from the Iowa District Court for Scott County, Nancy S. Tabor
(guilty plea) and Mark J. Smith (sentencing), Judges.
Keller appeals from his conviction for theft in the second
D. Hallstoos of Hallstoos Law Office, Dubuque, for appellant.
J. Miller, Attorney General, and Bridget A. Chambers,
Assistant Attorney General, for appellee.
Considered by Vaitheswaran, P.J., Doyle, J., and Mahan, S.J.
[*] Tabor, J.,
takes no part.
VAITHESWARAN, Presiding Judge.
appeal requires us to determine whether a defendant was
entitled to withdraw his plea. Iowa Rule of Criminal
Procedure 2.10, governing plea agreements, speaks to the
issue. The rule begins by identifying the options available
when a plea agreement is conditioned on the district
court's concurrence: "[I]f the agreement is
conditioned upon concurrence of the court in the charging or
sentencing concession made by the prosecuting attorney, the
court may accept or reject the agreement, or may defer its
decision as to acceptance or rejection until receipt of a
presentence report." Iowa R. Crim. P. 2.10(2).
rule proceeds to identify the circumstances under which a
defendant may withdraw a plea conditioned on the court's
If, at the time the plea of guilty is tendered, the court
refuses to be bound by or rejects the plea agreement, the
court shall inform the parties of this fact, afford the
defendant the opportunity to then withdraw defendant's
plea, and advise the defendant that if persistence in a
guilty plea continues, the disposition of the case may be
less favorable to the defendant than that contemplated by the
Iowa R. Crim. P. 2.10(4); State v. Wenzel, 306
N.W.2d 769, 771 (Iowa 1981).
Keller pled guilty to second-degree theft after agreeing he
stole tools from a place of business. His memorandum of plea
agreement stated the plea was "open" and the
prosecutor would "recommend supervised probation,
recognizing the defendant is eligible for a deferred
judgment." The memorandum simultaneously stated,
"Concurrence of the court to this agreement is a
condition to the acceptance of the plea."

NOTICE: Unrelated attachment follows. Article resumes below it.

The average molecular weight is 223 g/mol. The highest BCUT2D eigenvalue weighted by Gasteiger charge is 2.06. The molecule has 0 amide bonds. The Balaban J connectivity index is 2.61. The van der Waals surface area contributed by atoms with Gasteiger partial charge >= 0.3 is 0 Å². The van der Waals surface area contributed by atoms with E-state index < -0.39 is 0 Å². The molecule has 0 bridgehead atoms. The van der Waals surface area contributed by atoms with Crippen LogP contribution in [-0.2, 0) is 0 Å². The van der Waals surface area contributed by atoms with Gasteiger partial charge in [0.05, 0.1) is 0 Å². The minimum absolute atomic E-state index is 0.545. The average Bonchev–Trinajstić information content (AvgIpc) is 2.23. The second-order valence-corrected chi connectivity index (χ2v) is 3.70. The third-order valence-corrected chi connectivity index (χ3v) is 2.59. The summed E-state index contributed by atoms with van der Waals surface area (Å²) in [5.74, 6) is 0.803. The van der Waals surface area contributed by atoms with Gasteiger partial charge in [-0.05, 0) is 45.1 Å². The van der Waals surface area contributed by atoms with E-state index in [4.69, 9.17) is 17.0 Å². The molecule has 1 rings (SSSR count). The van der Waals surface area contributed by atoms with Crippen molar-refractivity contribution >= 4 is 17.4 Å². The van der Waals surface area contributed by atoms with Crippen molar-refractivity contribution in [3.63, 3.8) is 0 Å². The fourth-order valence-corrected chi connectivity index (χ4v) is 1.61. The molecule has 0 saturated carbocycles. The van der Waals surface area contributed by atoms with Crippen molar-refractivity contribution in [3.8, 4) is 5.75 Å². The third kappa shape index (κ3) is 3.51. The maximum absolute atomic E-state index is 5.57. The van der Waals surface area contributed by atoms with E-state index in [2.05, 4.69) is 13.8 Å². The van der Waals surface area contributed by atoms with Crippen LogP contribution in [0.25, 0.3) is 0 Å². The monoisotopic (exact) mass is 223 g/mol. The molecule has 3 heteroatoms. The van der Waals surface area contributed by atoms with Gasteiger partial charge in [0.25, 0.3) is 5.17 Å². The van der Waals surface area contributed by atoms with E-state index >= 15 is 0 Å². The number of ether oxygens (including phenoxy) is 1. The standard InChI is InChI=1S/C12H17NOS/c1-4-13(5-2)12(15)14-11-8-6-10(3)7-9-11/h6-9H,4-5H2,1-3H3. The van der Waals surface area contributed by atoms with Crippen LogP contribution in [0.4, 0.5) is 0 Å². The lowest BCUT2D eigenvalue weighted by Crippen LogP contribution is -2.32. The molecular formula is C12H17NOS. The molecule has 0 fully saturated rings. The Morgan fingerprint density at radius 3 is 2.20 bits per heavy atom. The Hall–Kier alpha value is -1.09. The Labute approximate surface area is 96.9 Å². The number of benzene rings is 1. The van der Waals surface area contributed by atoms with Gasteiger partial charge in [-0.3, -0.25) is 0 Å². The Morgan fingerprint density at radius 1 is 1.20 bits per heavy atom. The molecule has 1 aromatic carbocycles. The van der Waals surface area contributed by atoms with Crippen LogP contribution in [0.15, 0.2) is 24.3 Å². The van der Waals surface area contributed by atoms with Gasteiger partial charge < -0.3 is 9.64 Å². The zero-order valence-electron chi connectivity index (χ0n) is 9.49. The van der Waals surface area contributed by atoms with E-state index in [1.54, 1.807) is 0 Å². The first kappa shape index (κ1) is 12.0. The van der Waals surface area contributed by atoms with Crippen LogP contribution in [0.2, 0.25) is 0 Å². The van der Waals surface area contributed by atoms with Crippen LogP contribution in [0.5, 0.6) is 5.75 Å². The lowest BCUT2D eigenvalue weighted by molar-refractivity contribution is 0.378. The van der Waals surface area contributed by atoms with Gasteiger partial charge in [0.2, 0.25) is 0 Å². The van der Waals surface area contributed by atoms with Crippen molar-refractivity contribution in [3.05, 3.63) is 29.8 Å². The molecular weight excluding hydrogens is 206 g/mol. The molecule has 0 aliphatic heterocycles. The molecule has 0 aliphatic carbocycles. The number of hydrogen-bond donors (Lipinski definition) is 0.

plea hearing, the district court informed Keller of the
options facing a defendant when a plea is conditioned on the
court's concurrence. The court stated, "[I]f the
sentencing judge decides to . . . not accept the plea, . . .
you would have an opportunity to withdraw your guilty
plea." After informing Keller of the rights he would
relinquish by pleading guilty, the court "defer[red]
acceptance or rejection of the plea agreement until such time
as a presentence investigation report [was] prepared and
filed with the court."
sentencing, a different district court judge asked the
prosecutor and defense attorney whether the plea agreement
was binding on the court. Relying on the "open
plea" language of the agreement, both stated the
agreement did not bind the court. The court sentenced Keller
to prison but suspended the sentence and placed Keller on
probation with conditions, including completion of "the
Residential Corrections Facility program."
appeal, Keller contends the district court imposed "a
greater sentence than agreed to in the plea agreement without
giving [him] the opportunity to withdraw the plea." He
specifically challenges the court's decision to place him
at a residential corrections facility instead of allowing him
to serve his probation at home, a decision he characterizes
as a rejection of the plea agreement. Because his attorney
did not object to the claimed ...